Bambi Pang Pang (featuring Andrew Cyrille)

Drop Your Plans
El Negocito eNR040

By Ken Waxman

Maturity can be defined in diverse ways. Master drummer Andrew Cyrille is mature for instance because at 76, he improvises with an economy of motion, reflecting more than half century of percussion accomplishments with everyone from Coleman Hawkins to Cecil Taylor. Despite their baffling and embarrassingly juvenile name, the three musicians who make up the Belgian band Bambi Pang Pang are mature too. Unlike many sessions by younger players, Drop Your Plans – the title probably another callow jape – their collaboration with Cyrille, is a stand out because the sound is developed to treat the tunes with slowly evolving understatement. Like an accommodating lover, they collectively realize that sophisticated technique prevails over youthful enthusiasm.

The paramount instance of this realization is “Dr. Licks”, which appropriately enough was composed by the drummer. As Cyrille defines the accompaniment with off-centre plastic water bottle-like clunks, tenor saxophonist Viktor Perdieus sketches the theme with a variety of craggy spits and slurs. Steadying the slowly evolving melody with pedal-pushed percussiveness, pianist Seppe Gebruers’ bottom-triggered notes resound with a density that suggests they’re emanating from the giant keyboard Tom Hanks dances on in Big rather than the standard instrument.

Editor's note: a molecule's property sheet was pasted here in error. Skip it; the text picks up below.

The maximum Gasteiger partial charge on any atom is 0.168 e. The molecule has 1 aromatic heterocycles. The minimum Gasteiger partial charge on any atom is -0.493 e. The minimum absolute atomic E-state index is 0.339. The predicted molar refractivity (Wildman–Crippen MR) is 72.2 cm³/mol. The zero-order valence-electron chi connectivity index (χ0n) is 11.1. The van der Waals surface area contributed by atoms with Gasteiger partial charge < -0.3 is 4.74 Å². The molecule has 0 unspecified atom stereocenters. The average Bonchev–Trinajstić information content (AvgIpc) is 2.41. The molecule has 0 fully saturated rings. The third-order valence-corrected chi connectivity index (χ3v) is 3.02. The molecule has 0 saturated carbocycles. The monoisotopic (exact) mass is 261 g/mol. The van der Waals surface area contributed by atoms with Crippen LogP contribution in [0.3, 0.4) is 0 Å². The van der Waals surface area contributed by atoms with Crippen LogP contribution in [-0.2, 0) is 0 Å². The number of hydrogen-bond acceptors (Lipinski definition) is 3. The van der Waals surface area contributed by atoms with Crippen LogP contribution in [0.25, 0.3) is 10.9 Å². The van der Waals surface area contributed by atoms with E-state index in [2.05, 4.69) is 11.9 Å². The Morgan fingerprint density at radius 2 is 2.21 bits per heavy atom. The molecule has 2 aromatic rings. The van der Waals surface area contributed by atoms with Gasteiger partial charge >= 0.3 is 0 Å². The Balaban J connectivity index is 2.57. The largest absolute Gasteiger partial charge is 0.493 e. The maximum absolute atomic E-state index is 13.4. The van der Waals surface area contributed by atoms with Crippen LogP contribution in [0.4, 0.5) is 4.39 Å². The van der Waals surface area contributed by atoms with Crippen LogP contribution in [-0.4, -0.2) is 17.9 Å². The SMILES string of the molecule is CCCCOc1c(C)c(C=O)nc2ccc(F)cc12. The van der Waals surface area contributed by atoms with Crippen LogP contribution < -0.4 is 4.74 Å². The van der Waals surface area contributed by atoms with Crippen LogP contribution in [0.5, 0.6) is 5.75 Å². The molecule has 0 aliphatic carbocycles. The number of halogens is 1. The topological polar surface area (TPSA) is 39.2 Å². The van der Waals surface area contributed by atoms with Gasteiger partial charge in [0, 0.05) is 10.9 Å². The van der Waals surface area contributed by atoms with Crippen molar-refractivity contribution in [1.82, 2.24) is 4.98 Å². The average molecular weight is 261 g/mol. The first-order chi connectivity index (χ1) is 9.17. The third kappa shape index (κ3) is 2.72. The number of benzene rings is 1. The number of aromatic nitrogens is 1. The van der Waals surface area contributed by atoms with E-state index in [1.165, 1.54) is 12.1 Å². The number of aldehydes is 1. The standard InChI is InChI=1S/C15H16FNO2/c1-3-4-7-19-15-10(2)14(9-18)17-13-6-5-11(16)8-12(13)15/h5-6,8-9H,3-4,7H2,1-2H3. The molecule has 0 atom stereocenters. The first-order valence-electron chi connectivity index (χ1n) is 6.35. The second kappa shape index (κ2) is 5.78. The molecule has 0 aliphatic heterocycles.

That tune impress with its easygoing gait surrounding a rugged inner strength. This reasoning insinuates itself into most of the CD’s 11 tracks. The title track for example floats like a boat on calm water, with the languorous performance so transparent, every motion from Laurens Smet’s double bass strings shines with precision. Gebruers’ processional outpouring on his own “Frases” dawdles at such a languid pace that his skill in never letting the piece slip off beat or out of tune is confirmed.

Concurrently though, Bambi Pang Pang members demonstrate that their philosophy doesn’t result from instrumentalist senility or feebleness. “Fuks” and “Border/Grens” for instance are hard-blowing efforts that highlight the saxophonist’s triple-tonguing and the pianist’s fanning cascades. Ferociously intersecting with each others’ propulsive progressions, Perdieus and Gebruers prove that the group can swing with the power of the Jazz Messengers if it wishes. Probably the most convincing testimony to the group’s notable vigor – and collective maturity – is that it never seems that old hand Cyrille is anything more or less than a wholly integrated member of a fully-functioning working band.

Tracks: Isme; Fuks; Frases; Sum; Threescore and Fourteen; Dr. Licks; Bottle of Drums; Border/Grens; Ready Set; Drop your plans; Isme

Personnel: Viktor Perdieus: soprano and tenor saxophones; Seppe Gebruers: piano; Laurens Smet: bass; Andrew Cyrille: drums

—For The New York City Jazz Record January 2016